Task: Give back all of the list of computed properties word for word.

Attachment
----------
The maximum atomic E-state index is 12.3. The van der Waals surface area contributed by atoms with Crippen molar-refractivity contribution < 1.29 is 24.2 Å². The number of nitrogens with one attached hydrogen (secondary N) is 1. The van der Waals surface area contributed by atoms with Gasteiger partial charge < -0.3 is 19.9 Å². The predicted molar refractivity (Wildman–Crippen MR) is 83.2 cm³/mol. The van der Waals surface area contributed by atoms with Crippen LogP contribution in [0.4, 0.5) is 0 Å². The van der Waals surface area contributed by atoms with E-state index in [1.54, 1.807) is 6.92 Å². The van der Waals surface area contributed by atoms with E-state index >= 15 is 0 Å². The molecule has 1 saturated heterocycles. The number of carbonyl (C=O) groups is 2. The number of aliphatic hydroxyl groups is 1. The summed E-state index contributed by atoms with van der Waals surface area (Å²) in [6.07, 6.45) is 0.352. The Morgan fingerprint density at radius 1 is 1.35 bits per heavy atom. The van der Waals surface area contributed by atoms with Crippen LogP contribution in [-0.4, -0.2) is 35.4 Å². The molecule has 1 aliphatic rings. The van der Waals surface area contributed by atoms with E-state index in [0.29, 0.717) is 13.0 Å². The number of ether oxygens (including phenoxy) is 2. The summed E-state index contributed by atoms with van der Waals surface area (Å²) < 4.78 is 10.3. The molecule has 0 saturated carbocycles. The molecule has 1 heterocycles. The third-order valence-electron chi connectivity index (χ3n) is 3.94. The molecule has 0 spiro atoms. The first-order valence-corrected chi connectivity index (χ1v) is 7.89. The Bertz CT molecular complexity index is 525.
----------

The maximum atomic E-state index is 12.3. The van der Waals surface area contributed by atoms with Crippen molar-refractivity contribution < 1.29 is 24.2 Å². The number of nitrogens with one attached hydrogen (secondary N) is 1. The van der Waals surface area contributed by atoms with Gasteiger partial charge < -0.3 is 19.9 Å². The predicted molar refractivity (Wildman–Crippen MR) is 83.2 cm³/mol. The van der Waals surface area contributed by atoms with Crippen LogP contribution in [0.4, 0.5) is 0 Å². The van der Waals surface area contributed by atoms with E-state index in [1.54, 1.807) is 6.92 Å². The van der Waals surface area contributed by atoms with E-state index >= 15 is 0 Å². The molecule has 1 saturated heterocycles. The number of carbonyl (C=O) groups is 2. The number of aliphatic hydroxyl groups is 1. The summed E-state index contributed by atoms with van der Waals surface area (Å²) in [6.07, 6.45) is 0.352. The Morgan fingerprint density at radius 1 is 1.35 bits per heavy atom. The van der Waals surface area contributed by atoms with Crippen LogP contribution in [-0.4, -0.2) is 35.4 Å². The molecule has 1 aliphatic rings. The van der Waals surface area contributed by atoms with E-state index in [0.29, 0.717) is 13.0 Å². The number of ether oxygens (including phenoxy) is 2. The summed E-state index contributed by atoms with van der Waals surface area (Å²) < 4.78 is 10.3. The molecule has 0 saturated carbocycles. The molecule has 1 heterocycles. The third-order valence-electron chi connectivity index (χ3n) is 3.94. The molecule has 0 spiro atoms. The first-order valence-corrected chi connectivity index (χ1v) is 7.89. The Bertz CT molecular complexity index is 525.